Nightlife Agenda: Sherry, swinging jazz and the Brooklyn Mash

The DJs, bands, dance nights and parties you need to plan for. We'll feature more events throughout the week.


Chantal Tseng and Derek Brown sip sherry at their bar Mockingbird Hill., which is celebrating its first anniversary -- and International Sherry Week -- with a full slate of events. (Photo by Scott Suchman for The Washington Post)

The Brooklyn Mash

The Brooklyn Mash, a week-long festival sponsored by the Brooklyn Brewing Company, purports to show us "What's next in food, film, comedy, music, books and beer." While you can expect the kind of humility New Yorkers are known for -- "Brooklyn is quietly becoming the nation's capital of comedy" is a sample press release quote -- there's a lot going on that's worth your time, especially if you like beer. On Tuesday night, the owners and brewers of Atlas Brew Works and DC Brau team with Brooklyn Brewery co-founder and president Steve Hindy to discuss the state of American craft brewing at the Atlas Brewery. Tickets are $6, which includes a beer from any of the breweries. (More will be for sale if you're thirsty.) Homebrewers can sign up for free seminars at the 3 Stars Brewing Company on Saturday afternoon. And there's much more: Another edition of the Found Footage Festival, a screening of weird and awful vintage films clips, Thursday at E Street Cinema; Brooklyn Ha Ha, a showcase of New York and D.C. comics at Red Rocks on H Street on Tuesday; and a concert with Brooklyn post-punk act the Men and locals Heavy Breathing, whose rough-and-tumble sound gets inspiration from old krautrock, Saturday at the Rock and Roll Hotel.

International Sherry Week

Monday is the first day of International Sherry Week, and no one in Washington is more excited than Mockingbird Hill, the city's premiere sherry and ham bar. The owners are sponsoring events all week, ranging from a Tuesday happy hour with $5 glasses of Tio Pepe from 5 to 7 p.m., to Wednesday's five-course dinner paired with sherry for $65. Three events, though, are really worth putting on your calendar:

On Thursday, Mockingbird Hill celebrates its first birthday by having Brendan Canty – the drummer in Fugazi and Rites of Spring – DJ his favorite punk records from 11 p.m. to 1:30 a.m. The bar will serve sherry happy hour specials, with a portion of proceeds benefiting D.C. Central Kitchen.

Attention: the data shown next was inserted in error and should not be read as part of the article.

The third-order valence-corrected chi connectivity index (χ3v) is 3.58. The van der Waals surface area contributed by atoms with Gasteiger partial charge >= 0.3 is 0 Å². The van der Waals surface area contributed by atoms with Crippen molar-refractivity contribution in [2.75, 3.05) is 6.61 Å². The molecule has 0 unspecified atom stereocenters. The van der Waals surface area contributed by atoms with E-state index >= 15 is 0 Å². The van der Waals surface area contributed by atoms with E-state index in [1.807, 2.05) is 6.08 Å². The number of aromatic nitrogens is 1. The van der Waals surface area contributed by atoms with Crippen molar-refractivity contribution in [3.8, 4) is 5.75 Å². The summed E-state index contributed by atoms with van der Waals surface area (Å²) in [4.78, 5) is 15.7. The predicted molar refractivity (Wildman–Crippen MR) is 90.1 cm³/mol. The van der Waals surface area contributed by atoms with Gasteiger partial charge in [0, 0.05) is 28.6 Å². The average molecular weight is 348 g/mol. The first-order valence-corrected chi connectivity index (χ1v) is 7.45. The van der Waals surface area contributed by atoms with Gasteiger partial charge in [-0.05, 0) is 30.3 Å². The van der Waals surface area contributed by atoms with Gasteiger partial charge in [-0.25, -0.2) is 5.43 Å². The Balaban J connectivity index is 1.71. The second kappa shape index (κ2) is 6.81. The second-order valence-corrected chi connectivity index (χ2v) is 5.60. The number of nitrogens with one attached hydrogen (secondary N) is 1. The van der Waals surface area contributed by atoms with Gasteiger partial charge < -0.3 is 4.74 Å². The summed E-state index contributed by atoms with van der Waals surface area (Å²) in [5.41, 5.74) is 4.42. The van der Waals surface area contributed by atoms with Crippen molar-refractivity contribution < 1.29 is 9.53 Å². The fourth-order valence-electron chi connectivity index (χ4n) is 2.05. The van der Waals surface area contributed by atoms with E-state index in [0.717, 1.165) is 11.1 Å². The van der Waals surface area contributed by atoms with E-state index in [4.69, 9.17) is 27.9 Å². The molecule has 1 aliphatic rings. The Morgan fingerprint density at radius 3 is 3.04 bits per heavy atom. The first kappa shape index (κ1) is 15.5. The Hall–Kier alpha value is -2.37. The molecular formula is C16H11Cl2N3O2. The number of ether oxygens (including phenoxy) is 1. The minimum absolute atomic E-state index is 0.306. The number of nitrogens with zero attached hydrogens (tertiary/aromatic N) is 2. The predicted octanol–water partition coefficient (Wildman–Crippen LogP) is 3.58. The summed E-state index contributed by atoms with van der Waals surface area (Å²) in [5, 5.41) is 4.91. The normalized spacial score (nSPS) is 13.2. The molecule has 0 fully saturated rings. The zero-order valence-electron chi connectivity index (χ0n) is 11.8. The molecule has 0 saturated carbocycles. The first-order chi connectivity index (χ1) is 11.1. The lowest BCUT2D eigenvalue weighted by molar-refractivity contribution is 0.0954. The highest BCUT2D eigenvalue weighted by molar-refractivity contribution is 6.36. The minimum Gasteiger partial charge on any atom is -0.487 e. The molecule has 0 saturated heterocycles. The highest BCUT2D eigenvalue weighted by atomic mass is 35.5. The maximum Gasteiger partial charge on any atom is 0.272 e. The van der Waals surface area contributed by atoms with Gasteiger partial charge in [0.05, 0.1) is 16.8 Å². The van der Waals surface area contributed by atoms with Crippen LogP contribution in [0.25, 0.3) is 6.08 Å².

Friday finds Mockingbird Hill resurrecting Punch Club, a happy hour dedicated to socializing while drinking old-school punches from communal bowls. (It launched in 2009 at the bar of the Warehouse Theatre, a space now occupied by the Passenger.) Punch Club founder Dan Searing – now known as a partner in Room 11 – and Mockingbird Hill bar star Chantal Tseng are whipping up large batches of sherry cocktails and serving them for $6 a glass from 5 to 7 p.m.

Saturday is the perfect day for anyone who wonders why there's an International Sherry Week in the first place: Tseng leads a special edition of her Sherry 101 class, discussing the role yeast plays in sherry's aging process and flavor. From 3 to 4 p.m., an informative lecture will pair a flight of five different sherries with small nibbles. Tickets are $45 and RSVPs are requested, but not required.

Jazz on the Gibson's patio

Capital Bop's monthly jazz loft series, the Jazz Loft, offers a chance to hear from across the spectrum of local jazz singers, instrumentalists and small groups at the Union Arts building on New York Avenue NE. During this month's D.C. Jazz Festival, when so much attention will be focused on visitors like Cyrus Chestnut and Roy Hargrove, Capital Bop will host a series of mini-Jazz Loft performances at Union Arts, the Capitol Hill gallery space the Fridge, and a block party in a parking lot at 945 Florida Ave. NW. But first, there's a party. To celebrate the Jazz Festival series as well as the new Capitol Bop website, there's a special happy hour on the patio at the Gibson on Tuesday from 6 to 9 p.m. Polyglot jazz vocalist Akua Allrich, bassist Kris Funn and swinging drummer Quincy Phillips perform at 7:30 p.m., weather permitting. Admission is free, but an RSVP is requested.

D-Nice at Red Rocks

In the early '80s, D-Nice was a teen wunderkind producer and DJ who found himself at the center of an early hip-hop dynasty. Linking up with the venerable KRS-One and DJ Scott LaRock, D-Nice made classics with Boogie Down Productions before he was old enough to vote. Since then, he's had the type of longevity that's rare in hip-hop. His two solo albums yielded golden era classics "Call Me D-Nice" and "Crumbs On The Table," his production credits include work with Queen Latifah and Kid Rock, and his status in the top tier of celebrity DJs puts him at the helm of the swankiest parties worldwide. D-Nice is usually rocking for the rich, powerful and famous, but he'll be throwing down in D.C. this Saturday at the Lodge at Red Rocks with Jerome Baker III and Sharkey, which means no one has to pay a cover charge. Doors open at 9 p.m.

Fritz Hahn has covered bars, drinks and nightlife for the Washington Post Weekend Section since 2003, but he also writes about everything from Civil War battlefields to sailing classes. You can find him on Twitter and Instagram.

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